Author Affiliations: Department of Neurology, The Johns Hopkins Hospital, Baltimore, Maryland (Drs Sharrief and Zee); and Royal Hospital of London, London, England (Dr Raffel).
Objective To describe a case of vitamin B12 deficiency with classic and rare clinical features and novel radiographic features.
Design Case report.
Setting Johns Hopkins Hospital neurology service.
Patient Middle-aged man with neuropathy, myelopathy, impaired cognition, and extrapyramidal signs.
Results The patient had neurologic and hematologic signs of vitamin B12 deficiency, with elevated methylmalonic acid and homocysteine levels. Brain magnetic resonance imaging showed signal abnormality in the globi pallidi, as can be seen in inherited methylmalonic acidemia. The clinical and radiographic findings reversed with vitamin B12 administration.
Conclusion Vitamin B12 deficiency can present with extrapyramidal symptoms and reversible bilateral globus pallidus abnormalities.
Cobalamin (vitamin B12) deficiency is one of the most easily treated neurologic disorders, yet its protean manifestations make its diagnosis sometimes difficult. Causes of vitamin B12 deficiency include absence of intrinsic factor, bacterial overgrowth, and other factors affecting absorption.1 Treatment with vitamin B12 can reverse the symptoms, so its recognition is essential. Herein, we present a patient with several classic neurologic symptoms associated with vitamin B12 deficiency. The brain magnetic resonance imaging (MRI) showed abnormalities that have not, to our knowledge, been associated with acquired vitamin B12 deficiency but with inherited methylmalonic acidemia.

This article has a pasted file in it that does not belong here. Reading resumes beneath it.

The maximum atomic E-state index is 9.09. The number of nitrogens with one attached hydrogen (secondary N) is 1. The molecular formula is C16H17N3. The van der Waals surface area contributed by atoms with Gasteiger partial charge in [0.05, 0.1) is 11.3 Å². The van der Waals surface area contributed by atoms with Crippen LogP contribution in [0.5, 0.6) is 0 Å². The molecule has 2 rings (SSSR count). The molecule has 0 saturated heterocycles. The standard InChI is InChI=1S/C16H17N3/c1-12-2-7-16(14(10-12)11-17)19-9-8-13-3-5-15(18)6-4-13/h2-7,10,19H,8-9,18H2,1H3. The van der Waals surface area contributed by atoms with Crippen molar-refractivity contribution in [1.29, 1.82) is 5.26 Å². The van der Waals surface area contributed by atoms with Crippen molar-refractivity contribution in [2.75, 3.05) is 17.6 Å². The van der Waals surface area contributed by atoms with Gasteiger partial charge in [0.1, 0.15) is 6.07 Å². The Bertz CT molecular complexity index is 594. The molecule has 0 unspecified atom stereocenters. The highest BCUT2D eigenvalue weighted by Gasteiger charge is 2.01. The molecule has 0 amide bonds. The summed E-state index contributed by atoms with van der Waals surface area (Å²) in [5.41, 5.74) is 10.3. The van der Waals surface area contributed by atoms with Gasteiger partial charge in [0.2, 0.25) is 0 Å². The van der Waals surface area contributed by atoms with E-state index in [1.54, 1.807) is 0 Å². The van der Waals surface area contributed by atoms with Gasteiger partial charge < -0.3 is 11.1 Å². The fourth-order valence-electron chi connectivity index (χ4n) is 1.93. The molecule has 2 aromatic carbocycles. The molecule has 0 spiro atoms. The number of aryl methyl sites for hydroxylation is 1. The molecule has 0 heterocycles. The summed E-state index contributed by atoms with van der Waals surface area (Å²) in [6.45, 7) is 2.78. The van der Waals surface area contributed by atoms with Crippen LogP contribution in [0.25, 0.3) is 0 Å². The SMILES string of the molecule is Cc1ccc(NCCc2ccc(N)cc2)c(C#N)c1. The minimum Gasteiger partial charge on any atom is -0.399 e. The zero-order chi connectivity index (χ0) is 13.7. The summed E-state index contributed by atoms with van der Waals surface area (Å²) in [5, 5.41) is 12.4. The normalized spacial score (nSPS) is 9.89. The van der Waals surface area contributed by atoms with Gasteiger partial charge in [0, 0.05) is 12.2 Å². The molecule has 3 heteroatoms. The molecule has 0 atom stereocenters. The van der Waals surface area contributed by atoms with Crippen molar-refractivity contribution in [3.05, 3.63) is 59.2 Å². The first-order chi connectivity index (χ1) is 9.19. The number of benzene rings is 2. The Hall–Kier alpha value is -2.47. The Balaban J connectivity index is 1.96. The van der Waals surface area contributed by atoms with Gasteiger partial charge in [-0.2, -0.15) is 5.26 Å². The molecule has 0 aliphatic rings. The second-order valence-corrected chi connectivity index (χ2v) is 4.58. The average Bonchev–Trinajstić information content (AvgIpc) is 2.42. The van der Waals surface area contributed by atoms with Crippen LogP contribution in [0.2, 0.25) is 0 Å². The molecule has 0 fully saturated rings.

A 43-year-old right-handed medical technologist presented with progressively worsening symptoms. He began stumbling 3 months prior to hospital admission and falling beginning 2 weeks before hospitalization. In the week preceding admission, he developed numbness and tingling in his hands and feet and difficulty manipulating needles at work. His unsteadiness worsened and he went to the local emergency department where he also described 2 weeks of difficulty with memory, sustaining attention, and completing sentences. He did not have headaches, change in vision, or other neurologic symptoms.
Medical history included cleft palate repair in infancy. He was single and lived alone. He did not smoke or use illicit drugs or alcohol, and there were no toxic exposures. He had no dietary restrictions. A brother died in infancy of an undiagnosed illness associated with liver dysfunction.
Results of initial laboratory studies revealed a white blood cell count of 2100/μL (to convert to × 109/L, multiply by 0.001) and a hemoglobin level of 34 g/dL (to convert to grams per liter, multiply by 10) with a normal comprehensive metabolic panel. Brain computed tomography and MRI revealed lesions in the globi pallidi (Figure 1). He was transferred to our hospital for further management.
Figure 1. Brain computed tomography and magnetic resonance imaging. A, Hypoattenuation in the globi pallidi (GP) (arrow). B and C, Fluid-attenuated inversion recovery image with increased signal in the GP (B) and midbrain (C) (arrows). D, T1 image with decreased GP signal. E and F, Magnetic resonance imaging diffusion (E) and apparent diffusion coefficient (F) with increased GP signal.